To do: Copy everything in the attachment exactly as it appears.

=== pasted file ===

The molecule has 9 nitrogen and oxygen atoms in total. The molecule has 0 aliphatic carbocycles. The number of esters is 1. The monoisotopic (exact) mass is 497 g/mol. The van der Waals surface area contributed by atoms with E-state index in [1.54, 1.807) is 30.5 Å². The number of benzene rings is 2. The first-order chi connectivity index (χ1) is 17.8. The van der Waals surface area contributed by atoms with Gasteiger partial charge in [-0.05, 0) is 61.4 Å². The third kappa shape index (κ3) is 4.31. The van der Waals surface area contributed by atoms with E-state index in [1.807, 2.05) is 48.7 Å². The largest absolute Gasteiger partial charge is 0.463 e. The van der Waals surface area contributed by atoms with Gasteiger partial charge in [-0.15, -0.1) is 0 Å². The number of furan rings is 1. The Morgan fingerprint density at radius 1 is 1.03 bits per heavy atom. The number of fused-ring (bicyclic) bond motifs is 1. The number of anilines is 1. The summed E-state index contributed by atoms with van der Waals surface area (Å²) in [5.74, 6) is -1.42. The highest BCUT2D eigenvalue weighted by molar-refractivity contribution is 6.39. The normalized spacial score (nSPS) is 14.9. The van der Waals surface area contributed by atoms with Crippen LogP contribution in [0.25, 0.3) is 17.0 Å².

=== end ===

The molecule has 9 nitrogen and oxygen atoms in total. The molecule has 0 aliphatic carbocycles. The number of esters is 1. The monoisotopic (exact) mass is 497 g/mol. The van der Waals surface area contributed by atoms with E-state index in [1.54, 1.807) is 30.5 Å². The number of benzene rings is 2. The first-order chi connectivity index (χ1) is 17.8. The van der Waals surface area contributed by atoms with Gasteiger partial charge in [-0.05, 0) is 61.4 Å². The third kappa shape index (κ3) is 4.31. The van der Waals surface area contributed by atoms with E-state index in [1.807, 2.05) is 48.7 Å². The largest absolute Gasteiger partial charge is 0.463 e. The van der Waals surface area contributed by atoms with Gasteiger partial charge in [-0.15, -0.1) is 0 Å². The number of furan rings is 1. The Morgan fingerprint density at radius 1 is 1.03 bits per heavy atom. The number of fused-ring (bicyclic) bond motifs is 1. The number of anilines is 1. The summed E-state index contributed by atoms with van der Waals surface area (Å²) in [5.74, 6) is -1.42. The highest BCUT2D eigenvalue weighted by molar-refractivity contribution is 6.39. The normalized spacial score (nSPS) is 14.9. The van der Waals surface area contributed by atoms with Crippen LogP contribution in [0.25, 0.3) is 17.0 Å².